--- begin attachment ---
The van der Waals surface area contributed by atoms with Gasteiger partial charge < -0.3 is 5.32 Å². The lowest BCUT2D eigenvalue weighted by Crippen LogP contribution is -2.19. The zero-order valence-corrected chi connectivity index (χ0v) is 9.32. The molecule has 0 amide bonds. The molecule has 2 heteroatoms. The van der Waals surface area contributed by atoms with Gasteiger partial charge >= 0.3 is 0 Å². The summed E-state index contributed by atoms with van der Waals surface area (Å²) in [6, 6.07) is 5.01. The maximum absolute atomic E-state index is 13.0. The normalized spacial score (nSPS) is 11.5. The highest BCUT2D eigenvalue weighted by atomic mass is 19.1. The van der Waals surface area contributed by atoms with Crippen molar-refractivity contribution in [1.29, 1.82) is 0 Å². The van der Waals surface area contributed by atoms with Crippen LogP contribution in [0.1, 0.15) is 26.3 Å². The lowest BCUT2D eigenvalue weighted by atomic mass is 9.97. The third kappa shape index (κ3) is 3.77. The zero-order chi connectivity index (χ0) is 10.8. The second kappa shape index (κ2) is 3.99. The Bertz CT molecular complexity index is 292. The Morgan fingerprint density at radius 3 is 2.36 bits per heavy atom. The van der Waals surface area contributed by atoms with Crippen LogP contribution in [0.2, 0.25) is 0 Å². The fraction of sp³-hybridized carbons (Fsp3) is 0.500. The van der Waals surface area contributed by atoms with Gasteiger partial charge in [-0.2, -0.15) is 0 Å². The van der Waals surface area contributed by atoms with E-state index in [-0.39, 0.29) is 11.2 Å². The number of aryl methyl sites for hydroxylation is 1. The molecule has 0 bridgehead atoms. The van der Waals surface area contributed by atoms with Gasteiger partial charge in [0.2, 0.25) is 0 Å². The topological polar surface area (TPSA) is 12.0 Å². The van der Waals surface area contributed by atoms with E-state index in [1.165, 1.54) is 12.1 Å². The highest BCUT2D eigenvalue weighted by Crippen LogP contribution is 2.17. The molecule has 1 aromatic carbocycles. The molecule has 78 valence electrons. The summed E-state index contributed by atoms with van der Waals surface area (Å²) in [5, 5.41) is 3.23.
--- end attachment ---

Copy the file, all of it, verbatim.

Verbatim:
The van der Waals surface area contributed by atoms with Gasteiger partial charge < -0.3 is 5.32 Å². The lowest BCUT2D eigenvalue weighted by Crippen LogP contribution is -2.19. The zero-order valence-corrected chi connectivity index (χ0v) is 9.32. The molecule has 0 amide bonds. The molecule has 2 heteroatoms. The van der Waals surface area contributed by atoms with Gasteiger partial charge >= 0.3 is 0 Å². The summed E-state index contributed by atoms with van der Waals surface area (Å²) in [6, 6.07) is 5.01. The maximum absolute atomic E-state index is 13.0. The normalized spacial score (nSPS) is 11.5. The highest BCUT2D eigenvalue weighted by atomic mass is 19.1. The van der Waals surface area contributed by atoms with Crippen molar-refractivity contribution in [1.29, 1.82) is 0 Å². The van der Waals surface area contributed by atoms with Crippen LogP contribution in [0.1, 0.15) is 26.3 Å². The lowest BCUT2D eigenvalue weighted by atomic mass is 9.97. The third kappa shape index (κ3) is 3.77. The zero-order chi connectivity index (χ0) is 10.8. The second kappa shape index (κ2) is 3.99. The Bertz CT molecular complexity index is 292. The Morgan fingerprint density at radius 3 is 2.36 bits per heavy atom. The van der Waals surface area contributed by atoms with Crippen LogP contribution in [0.2, 0.25) is 0 Å². The fraction of sp³-hybridized carbons (Fsp3) is 0.500. The van der Waals surface area contributed by atoms with Gasteiger partial charge in [-0.2, -0.15) is 0 Å². The van der Waals surface area contributed by atoms with E-state index in [-0.39, 0.29) is 11.2 Å². The number of aryl methyl sites for hydroxylation is 1. The molecule has 0 bridgehead atoms. The van der Waals surface area contributed by atoms with Gasteiger partial charge in [0.2, 0.25) is 0 Å². The topological polar surface area (TPSA) is 12.0 Å². The van der Waals surface area contributed by atoms with E-state index in [1.165, 1.54) is 12.1 Å². The highest BCUT2D eigenvalue weighted by Crippen LogP contribution is 2.17. The molecule has 1 aromatic carbocycles. The molecule has 78 valence electrons. The summed E-state index contributed by atoms with van der Waals surface area (Å²) in [5, 5.41) is 3.23.